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"Politics, performance and popular culture"Theatre and society in nineteenth-century Britain$
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Peter Yeandle, Katherine Newey, and Jeffrey Richards

Print publication date: 2016

Print ISBN-13: 9780719091698

Published to Manchester Scholarship Online: September 2016

DOI: 10.7228/manchester/9780719091698.001.0001

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Women’s suffrage and theatricality

Women’s suffrage and theatricality

Chapter:
(p.111) 6 Women’s suffrage and theatricality
Source:
"Politics, performance and popular culture"
Author(s):

Sos Eltis

Publisher:
Manchester University Press
DOI:10.7228/manchester/9780719091698.003.0007

Eltis explores the ways in which the women’s suffrage campaign was performative, surveying the connections between suffrage activism, theatre, and protest. The campaign for Votes for Women was the first political movement to use the arts deliberately and strategically. The theatricality at the heart of women’s political activism from the last decades of the nineteenth century until the First World War was not, however, simply a matter of making clear the popularity of their demands. Feminist activists and writers were also deploying spectacle and performance tactically to challenge notions of woman’s ‘true nature’, her ‘natural’ sphere of activity, and what constituted ‘womanliness’. Militant acts of civil disobedience and symbolic violence against property were inherently theatrical, not designed to instil fear or seriously to undermine the infrastructure of government, but rather to command public attention to the passionate commitment of the suffragettes, and their rejection of existing male-controlled systems of law and justice.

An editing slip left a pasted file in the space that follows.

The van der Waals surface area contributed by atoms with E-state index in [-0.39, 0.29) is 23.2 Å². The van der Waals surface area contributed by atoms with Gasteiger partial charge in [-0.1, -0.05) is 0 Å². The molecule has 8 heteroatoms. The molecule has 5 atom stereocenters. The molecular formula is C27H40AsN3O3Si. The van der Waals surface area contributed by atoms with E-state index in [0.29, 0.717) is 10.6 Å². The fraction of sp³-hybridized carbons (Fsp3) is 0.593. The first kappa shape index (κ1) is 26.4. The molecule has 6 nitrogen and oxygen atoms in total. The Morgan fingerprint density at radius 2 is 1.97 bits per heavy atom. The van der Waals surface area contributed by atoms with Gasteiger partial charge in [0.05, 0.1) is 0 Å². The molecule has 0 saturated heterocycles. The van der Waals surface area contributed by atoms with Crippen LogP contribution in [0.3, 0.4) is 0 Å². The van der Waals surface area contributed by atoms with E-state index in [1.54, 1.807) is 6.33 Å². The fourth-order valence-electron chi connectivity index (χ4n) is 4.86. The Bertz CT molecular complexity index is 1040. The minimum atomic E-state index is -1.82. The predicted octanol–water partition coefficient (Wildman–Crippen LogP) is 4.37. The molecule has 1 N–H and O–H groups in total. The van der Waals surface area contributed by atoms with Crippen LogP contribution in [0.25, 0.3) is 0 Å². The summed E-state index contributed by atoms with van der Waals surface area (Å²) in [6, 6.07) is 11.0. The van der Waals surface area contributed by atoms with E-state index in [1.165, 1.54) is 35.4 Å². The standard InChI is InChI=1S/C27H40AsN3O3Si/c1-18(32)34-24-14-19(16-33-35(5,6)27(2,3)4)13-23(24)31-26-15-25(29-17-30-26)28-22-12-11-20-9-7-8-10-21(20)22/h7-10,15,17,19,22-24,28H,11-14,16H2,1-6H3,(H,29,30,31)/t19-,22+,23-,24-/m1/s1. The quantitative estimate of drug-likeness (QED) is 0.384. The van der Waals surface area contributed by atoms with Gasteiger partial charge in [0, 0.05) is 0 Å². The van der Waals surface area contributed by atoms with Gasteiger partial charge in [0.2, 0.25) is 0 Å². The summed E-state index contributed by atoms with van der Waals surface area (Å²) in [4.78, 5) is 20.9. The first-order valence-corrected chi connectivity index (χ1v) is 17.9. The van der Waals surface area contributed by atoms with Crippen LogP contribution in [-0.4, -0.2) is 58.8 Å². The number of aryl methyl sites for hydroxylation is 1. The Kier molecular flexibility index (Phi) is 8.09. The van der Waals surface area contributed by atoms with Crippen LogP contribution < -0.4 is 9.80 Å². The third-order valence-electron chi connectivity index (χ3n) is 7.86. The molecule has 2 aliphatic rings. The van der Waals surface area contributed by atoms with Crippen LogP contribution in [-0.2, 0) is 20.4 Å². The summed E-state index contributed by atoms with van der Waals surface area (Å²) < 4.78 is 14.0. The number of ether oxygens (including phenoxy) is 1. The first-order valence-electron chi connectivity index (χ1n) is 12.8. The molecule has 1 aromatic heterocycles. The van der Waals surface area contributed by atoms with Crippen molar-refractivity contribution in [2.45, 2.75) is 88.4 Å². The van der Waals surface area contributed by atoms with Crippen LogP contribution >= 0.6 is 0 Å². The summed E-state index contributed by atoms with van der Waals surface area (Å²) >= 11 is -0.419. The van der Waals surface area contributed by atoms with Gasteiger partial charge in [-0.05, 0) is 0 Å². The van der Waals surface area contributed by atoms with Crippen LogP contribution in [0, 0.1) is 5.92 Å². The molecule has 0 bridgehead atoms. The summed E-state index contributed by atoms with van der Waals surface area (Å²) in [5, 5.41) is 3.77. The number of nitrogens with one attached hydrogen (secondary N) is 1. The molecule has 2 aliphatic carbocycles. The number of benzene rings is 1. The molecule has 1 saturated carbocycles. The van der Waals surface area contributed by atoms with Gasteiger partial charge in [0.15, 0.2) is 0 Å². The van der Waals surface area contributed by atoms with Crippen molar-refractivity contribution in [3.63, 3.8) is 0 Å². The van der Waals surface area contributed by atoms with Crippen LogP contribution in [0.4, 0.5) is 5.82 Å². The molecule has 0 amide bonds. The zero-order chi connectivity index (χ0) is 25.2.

Keywords:   Suffrage, Suffragettes, Henrik Ibsen, George Bernard Shaw, spectacle

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